Recently, I read an article about the number of ad agencies trying to attract younger talent by copying the tactics of Silicon Valley startups. The most troubling part of that article? This trend where companies believe they can manufacture culture.
Now, all this stuff about the importance of culture in a company is right on. It's the emotional glue that bonds an organization to its employees and its customers.
Take Airbnb for example. The culture and mission for the company, "Belong Anywhere," are inextricably linked. The management and employees understand the brand at its soul and this belief permeates throughout all facets of the organization, from its office space, benefits package, new employee on-boarding process, career growth, mentorship and more. It's genuine.
Having just recently launched my own agency, I've been doing a lot of thinking on the subject, and I believe culture is what makes us want to come to work each day rather than merely have to.
But there are a few myths about corporate culture I'd like to debunk:
Myth 1: A company can build its culture over time. Not so. A company's culture can evolve and grow, but if no idea or platform is evident to your stakeholders from the start, there will be nothing to build upon.
Myth 2: Culture is just the fun stuff. We seem to equate the term "corporate culture" with "fun," but there are so many other positive attributes a company can represent: innovation, quality, service, authenticity, value and freshness among them. Your company's culture must be meaningful, because it will inform everything people do for it each day. Think of it as the thing that attracts you to a company or makes you stay in light of another offer. Hint: It's not the free bagels.
Myth 3: There's culture in beanbag chairs. Beanbag chairs in bright colors and cool open offices do not equal corporate culture. It can't be acquired by simply providing workers omelet bars, massages or foosball tables, either. Companies everywhere are obsessed with toys and perks -- and those can certainly be good, but they must be connected to a core belief, because that's what you buy into as an employee. Just don't be that agency that makes the mistake of relying on outward expressions to be its culture.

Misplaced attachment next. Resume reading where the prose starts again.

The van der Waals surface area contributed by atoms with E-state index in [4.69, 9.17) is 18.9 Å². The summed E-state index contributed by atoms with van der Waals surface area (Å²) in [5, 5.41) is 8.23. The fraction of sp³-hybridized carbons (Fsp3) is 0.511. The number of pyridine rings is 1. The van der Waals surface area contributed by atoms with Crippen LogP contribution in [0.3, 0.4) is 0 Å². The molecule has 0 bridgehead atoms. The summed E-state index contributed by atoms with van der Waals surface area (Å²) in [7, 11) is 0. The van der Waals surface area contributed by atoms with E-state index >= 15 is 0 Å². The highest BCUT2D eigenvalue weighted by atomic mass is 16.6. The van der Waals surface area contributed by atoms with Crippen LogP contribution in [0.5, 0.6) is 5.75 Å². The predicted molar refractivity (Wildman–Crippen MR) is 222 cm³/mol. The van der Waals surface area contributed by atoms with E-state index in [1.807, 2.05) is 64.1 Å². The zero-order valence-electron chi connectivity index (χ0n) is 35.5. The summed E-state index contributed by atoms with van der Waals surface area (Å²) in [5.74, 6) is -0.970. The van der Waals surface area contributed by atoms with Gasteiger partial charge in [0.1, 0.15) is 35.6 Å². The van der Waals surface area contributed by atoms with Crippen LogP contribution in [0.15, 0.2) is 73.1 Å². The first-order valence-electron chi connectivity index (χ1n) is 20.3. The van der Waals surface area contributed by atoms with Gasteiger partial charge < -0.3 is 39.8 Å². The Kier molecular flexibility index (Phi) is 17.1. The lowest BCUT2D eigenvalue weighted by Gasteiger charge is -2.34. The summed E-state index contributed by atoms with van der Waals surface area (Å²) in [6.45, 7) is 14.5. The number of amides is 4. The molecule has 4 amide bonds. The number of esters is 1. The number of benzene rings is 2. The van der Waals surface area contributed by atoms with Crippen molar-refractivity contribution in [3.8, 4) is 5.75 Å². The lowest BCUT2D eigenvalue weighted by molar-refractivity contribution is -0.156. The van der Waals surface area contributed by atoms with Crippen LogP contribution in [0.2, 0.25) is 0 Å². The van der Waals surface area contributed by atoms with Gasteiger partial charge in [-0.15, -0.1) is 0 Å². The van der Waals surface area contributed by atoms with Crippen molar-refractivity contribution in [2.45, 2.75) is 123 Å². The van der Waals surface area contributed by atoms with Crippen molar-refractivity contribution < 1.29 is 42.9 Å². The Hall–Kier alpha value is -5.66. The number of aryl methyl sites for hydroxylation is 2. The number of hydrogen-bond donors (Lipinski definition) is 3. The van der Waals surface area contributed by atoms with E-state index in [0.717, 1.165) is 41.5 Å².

Myth 4: Your employees will define your culture. Sorry, but corporate culture emanates from the values of the people who run the company -- from their dreams, their beliefs, and their priorities. We've all worked for leaders who decided they wanted a more vibrant culture, then did nothing to fulfill it. They expected employees to change it, and the results were forced and stilted. Are these the "inspiring" people you want to spend countless hours with? Sure, workers can amplify it and reap the benefits, but culture -- how people act every day -- flows from the top.
Myth 5: Culture can't help the bottom line. People want to work at a company with a strong corporate culture -- it's an intangible element that connects them to the organization and gives them a sense of purpose within it. Better morale leads to higher retention rates, while conversely, employee "churn" often results in higher expenses and production gaps. Culture isn't frivolous; in fact, maintaining a strong one may even positively impact your balance sheet.
A great corporate culture is fueled by the Golden Rule rather than golden eggs. It's about how we treat the people we work with. Are we respectful? Is their craft and contribution valued? Do we pay them on time? Do they feel invested in what they're working on throughout the entire process? Is what's important to us also important to them? That's how the best corporate cultures grow, and that's no myth.